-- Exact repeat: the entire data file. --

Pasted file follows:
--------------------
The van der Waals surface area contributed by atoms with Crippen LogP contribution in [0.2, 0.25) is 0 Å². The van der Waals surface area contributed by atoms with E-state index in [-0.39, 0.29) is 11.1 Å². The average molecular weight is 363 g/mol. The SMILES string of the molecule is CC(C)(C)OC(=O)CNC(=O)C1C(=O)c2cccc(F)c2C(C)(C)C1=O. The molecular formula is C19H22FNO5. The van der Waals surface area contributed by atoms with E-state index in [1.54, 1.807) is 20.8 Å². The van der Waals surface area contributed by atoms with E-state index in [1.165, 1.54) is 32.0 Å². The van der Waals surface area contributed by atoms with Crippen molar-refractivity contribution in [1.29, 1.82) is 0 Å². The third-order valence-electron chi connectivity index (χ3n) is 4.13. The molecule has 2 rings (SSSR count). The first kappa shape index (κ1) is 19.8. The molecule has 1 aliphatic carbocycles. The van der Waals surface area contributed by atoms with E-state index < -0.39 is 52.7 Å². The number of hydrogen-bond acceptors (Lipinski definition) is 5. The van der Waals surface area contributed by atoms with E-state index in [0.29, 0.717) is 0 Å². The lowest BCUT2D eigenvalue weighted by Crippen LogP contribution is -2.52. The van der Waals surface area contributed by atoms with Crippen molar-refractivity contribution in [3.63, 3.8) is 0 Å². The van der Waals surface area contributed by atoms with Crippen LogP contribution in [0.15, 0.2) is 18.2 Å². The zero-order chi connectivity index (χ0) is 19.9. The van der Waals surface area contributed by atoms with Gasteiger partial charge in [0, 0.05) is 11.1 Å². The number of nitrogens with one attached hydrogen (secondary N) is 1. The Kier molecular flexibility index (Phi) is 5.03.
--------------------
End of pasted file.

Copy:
The van der Waals surface area contributed by atoms with Crippen LogP contribution in [0.2, 0.25) is 0 Å². The van der Waals surface area contributed by atoms with E-state index in [-0.39, 0.29) is 11.1 Å². The average molecular weight is 363 g/mol. The SMILES string of the molecule is CC(C)(C)OC(=O)CNC(=O)C1C(=O)c2cccc(F)c2C(C)(C)C1=O. The molecular formula is C19H22FNO5. The van der Waals surface area contributed by atoms with E-state index in [1.54, 1.807) is 20.8 Å². The van der Waals surface area contributed by atoms with E-state index in [1.165, 1.54) is 32.0 Å². The van der Waals surface area contributed by atoms with Crippen molar-refractivity contribution in [1.29, 1.82) is 0 Å². The third-order valence-electron chi connectivity index (χ3n) is 4.13. The molecule has 2 rings (SSSR count). The first kappa shape index (κ1) is 19.8. The molecule has 1 aliphatic carbocycles. The van der Waals surface area contributed by atoms with E-state index < -0.39 is 52.7 Å². The number of hydrogen-bond acceptors (Lipinski definition) is 5. The van der Waals surface area contributed by atoms with E-state index in [0.29, 0.717) is 0 Å². The lowest BCUT2D eigenvalue weighted by Crippen LogP contribution is -2.52. The van der Waals surface area contributed by atoms with Crippen molar-refractivity contribution in [3.63, 3.8) is 0 Å². The van der Waals surface area contributed by atoms with Crippen LogP contribution in [0.15, 0.2) is 18.2 Å². The zero-order chi connectivity index (χ0) is 19.9. The van der Waals surface area contributed by atoms with Gasteiger partial charge in [0, 0.05) is 11.1 Å². The number of nitrogens with one attached hydrogen (secondary N) is 1. The Kier molecular flexibility index (Phi) is 5.03.